Facebook

The $99 Thyroid — Gut Connection

Dr. David Peterson, DC, FAAIM

by Dr. David Peterson, DC, FAAIM

What is the missing link most practitioners do not address when treating Hashimoto’s Thyroiditis and other autoimmune disorders? It is recognizing that bacteria contribute to intestinal barrier dysfunction, and that by re-establishing intestinal barrier function an autoimmune process can be arrested. Understanding the role of bacteria between thyroid disease and gastrointestinal disease requires an understanding of the multiple elements which can contribute to the onset of autoimmune diseases. Bacteria play a major role in the loss of the intestinal barrier function and contribute to the conditions necessary that create a major autoimmune disruption and therefore an autoimmune disease.

The primary functions of the gastrointestinal tract have traditionally been perceived to be limited to the digestion and absorption of nutrients, electrolytes and water. A more attentive analysis of the anatomic and functional arrangement of the gastrointestinal tract suggests that another extremely important function of this organ is its ability to regulate the movement of macromolecules between the environment and the host through the intestinal barrier. For example, a Helicobacter pylori (H. pylori) infection does not directly cause autoimmune thyroid disease, but it has a role in bringing on the autoimmune processes against thyroid and the ongoing disease process.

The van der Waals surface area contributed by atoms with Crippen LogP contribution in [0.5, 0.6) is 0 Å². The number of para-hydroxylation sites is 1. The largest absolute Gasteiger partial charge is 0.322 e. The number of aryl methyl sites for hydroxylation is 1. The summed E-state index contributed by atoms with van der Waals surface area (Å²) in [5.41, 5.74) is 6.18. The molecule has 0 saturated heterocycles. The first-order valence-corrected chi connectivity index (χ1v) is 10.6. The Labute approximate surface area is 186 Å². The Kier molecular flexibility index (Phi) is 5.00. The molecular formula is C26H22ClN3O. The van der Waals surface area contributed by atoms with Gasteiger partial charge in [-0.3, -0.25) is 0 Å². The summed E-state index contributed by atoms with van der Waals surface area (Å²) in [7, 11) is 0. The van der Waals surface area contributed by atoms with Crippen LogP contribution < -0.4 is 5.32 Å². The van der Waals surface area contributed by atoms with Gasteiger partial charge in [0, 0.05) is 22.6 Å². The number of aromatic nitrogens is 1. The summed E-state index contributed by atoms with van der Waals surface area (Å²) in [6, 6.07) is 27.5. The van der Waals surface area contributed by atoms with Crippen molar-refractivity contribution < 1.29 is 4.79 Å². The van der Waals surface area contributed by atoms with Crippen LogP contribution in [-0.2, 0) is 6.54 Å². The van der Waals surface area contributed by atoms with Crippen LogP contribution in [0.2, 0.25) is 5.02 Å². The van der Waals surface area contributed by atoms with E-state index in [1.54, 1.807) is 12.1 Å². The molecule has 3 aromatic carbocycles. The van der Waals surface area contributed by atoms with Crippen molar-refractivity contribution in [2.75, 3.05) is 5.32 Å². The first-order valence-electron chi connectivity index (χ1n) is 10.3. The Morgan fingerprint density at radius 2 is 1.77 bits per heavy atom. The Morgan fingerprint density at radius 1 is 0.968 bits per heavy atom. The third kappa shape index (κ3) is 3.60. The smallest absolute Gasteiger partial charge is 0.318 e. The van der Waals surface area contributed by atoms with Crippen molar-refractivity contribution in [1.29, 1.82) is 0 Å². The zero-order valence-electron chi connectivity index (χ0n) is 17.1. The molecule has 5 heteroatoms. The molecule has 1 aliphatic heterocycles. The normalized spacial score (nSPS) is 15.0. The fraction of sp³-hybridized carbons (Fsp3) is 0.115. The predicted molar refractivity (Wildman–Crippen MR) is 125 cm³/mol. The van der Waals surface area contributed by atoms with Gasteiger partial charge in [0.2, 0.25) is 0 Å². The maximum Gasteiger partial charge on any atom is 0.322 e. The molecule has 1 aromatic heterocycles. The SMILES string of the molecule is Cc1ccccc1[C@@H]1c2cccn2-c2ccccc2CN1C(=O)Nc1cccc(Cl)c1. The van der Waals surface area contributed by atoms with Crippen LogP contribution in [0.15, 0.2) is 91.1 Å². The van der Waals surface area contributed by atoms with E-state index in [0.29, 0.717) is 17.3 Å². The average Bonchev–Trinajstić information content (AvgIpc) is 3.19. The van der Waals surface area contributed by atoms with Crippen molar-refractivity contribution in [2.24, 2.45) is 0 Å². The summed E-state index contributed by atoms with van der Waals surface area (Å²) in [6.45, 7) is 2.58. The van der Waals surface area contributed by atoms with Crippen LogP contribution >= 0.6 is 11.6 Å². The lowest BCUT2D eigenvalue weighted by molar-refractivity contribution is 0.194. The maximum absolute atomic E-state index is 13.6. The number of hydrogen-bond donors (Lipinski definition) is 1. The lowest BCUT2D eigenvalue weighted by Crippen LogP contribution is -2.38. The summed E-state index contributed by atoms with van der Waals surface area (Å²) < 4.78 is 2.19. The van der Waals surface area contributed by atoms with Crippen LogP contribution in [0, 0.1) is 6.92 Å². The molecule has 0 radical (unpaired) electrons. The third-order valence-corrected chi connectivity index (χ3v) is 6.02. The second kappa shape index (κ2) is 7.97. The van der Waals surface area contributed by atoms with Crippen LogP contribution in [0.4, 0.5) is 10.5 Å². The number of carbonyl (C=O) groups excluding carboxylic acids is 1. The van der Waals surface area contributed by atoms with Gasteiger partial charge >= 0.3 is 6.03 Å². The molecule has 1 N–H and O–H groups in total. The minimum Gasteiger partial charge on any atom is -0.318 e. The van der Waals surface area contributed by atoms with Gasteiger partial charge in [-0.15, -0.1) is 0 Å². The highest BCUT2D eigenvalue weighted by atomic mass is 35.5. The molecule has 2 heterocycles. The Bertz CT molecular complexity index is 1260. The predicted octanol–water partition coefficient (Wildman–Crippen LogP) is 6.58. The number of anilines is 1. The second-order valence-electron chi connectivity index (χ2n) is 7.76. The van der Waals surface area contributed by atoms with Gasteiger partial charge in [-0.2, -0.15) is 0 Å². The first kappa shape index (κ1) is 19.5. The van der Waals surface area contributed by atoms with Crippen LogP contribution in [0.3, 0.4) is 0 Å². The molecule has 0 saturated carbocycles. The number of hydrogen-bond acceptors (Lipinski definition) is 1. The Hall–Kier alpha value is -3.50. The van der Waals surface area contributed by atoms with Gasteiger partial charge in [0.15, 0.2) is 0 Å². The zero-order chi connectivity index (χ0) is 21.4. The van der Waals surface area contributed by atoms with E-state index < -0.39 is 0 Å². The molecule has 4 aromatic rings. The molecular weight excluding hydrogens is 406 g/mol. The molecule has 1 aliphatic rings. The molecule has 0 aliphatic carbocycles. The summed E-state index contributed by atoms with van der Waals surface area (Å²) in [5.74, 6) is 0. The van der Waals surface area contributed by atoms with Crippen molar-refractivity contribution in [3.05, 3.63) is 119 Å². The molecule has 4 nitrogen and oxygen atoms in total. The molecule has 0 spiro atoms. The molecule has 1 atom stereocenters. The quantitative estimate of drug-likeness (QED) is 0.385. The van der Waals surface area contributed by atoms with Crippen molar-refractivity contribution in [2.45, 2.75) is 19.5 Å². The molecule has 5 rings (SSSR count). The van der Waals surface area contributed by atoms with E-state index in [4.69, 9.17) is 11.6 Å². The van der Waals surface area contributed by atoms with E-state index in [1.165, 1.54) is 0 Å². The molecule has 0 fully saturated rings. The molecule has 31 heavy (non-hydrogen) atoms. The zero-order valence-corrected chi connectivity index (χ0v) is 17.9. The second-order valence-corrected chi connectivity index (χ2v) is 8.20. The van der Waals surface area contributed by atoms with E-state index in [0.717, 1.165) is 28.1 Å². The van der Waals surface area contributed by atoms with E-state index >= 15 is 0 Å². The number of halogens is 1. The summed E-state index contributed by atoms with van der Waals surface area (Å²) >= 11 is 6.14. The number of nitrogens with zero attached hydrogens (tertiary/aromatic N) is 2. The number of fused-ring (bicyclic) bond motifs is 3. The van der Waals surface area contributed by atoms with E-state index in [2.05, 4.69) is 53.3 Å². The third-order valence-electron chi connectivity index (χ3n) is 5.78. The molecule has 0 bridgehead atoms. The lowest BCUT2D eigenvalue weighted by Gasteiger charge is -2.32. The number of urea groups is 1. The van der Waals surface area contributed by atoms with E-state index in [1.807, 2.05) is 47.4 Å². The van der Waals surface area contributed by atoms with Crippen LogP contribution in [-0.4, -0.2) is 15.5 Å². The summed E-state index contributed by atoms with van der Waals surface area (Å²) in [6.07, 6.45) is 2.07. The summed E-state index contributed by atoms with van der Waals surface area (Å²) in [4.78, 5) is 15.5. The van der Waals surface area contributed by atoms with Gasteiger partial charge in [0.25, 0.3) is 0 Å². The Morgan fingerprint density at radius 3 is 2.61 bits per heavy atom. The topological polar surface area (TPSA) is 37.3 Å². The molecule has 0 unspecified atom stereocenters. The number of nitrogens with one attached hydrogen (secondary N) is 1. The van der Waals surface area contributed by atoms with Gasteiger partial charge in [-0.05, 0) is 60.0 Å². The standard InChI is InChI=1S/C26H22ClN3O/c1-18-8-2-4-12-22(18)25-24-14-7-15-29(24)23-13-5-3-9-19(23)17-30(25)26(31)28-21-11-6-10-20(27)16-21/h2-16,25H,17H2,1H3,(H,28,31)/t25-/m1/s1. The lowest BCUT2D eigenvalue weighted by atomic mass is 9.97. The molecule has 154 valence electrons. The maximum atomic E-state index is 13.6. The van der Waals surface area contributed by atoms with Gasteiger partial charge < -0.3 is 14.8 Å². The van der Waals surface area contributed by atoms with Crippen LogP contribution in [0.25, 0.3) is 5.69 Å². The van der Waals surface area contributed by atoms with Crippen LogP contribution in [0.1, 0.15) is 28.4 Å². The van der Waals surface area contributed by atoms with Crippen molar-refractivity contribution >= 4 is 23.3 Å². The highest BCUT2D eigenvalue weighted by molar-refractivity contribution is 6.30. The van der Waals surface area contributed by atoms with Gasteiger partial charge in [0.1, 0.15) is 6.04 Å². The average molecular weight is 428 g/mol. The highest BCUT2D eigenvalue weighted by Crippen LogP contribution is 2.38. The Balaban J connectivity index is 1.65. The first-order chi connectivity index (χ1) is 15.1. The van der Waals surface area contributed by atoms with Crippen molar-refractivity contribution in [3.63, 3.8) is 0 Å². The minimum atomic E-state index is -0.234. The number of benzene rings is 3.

H. pylori are stomach bacteria that specifically colonize in the mucosal lining of the gastrointestinal tract resulting in inflammation. The bacteria are responsible for gut inflammation, gastric and duodenal ulcers, gastric lymphoma, and gastric cancer. An H. pylori infection can induce autoimmune processes against the gastrointestinal mucosal lining, with consequent autoimmune gastritis. H. pylori infections are also involved in non-gastrointestinal autoimmune conditions like Hashimoto’s.

H. pylori infections are one of the most common chronic infections worldwide. It affects approximately 50% of the world population. The majority of those infected never develop clinical symptoms. If you have tested negative for H. pylori, evaluate the testing method. Blood and saliva antibody tests for H. pylori can report false negative results. This is because H. pylori have the ability to shift stomach pH to their preferred alkaline pH. When the preferred alkaline pH is reached, H. pylori produce Lewis antibodies which make them invisible to the immune system, yet the damage is still occurring. Only DNA stool testing can accurately determine a H. pylori infection. This is the same testing used in court to determine the identities of criminals. We utilize the Metametrix 2100 Gastrointestinal Function Profile (GFP) to accurately assess bacteria and gut function. This test is now very affordable at Wellness Alternatives for patients with qualifying insurance; making this $395 DNA test now as low as $99.

New therapeutic medical strategies are available as innovative, exciting approaches for the treatment of thyroid and other autoimmune diseases. Evaluating and addressing gut bacteria levels and gut function can be an important key to stopping any autoimmune process. Call 636-227-4949 or contact Dr. Peterson at dpeterson@stlwa.com. Visit stlwa.com for blogs, newsletters and more information.

Join Our Newsletter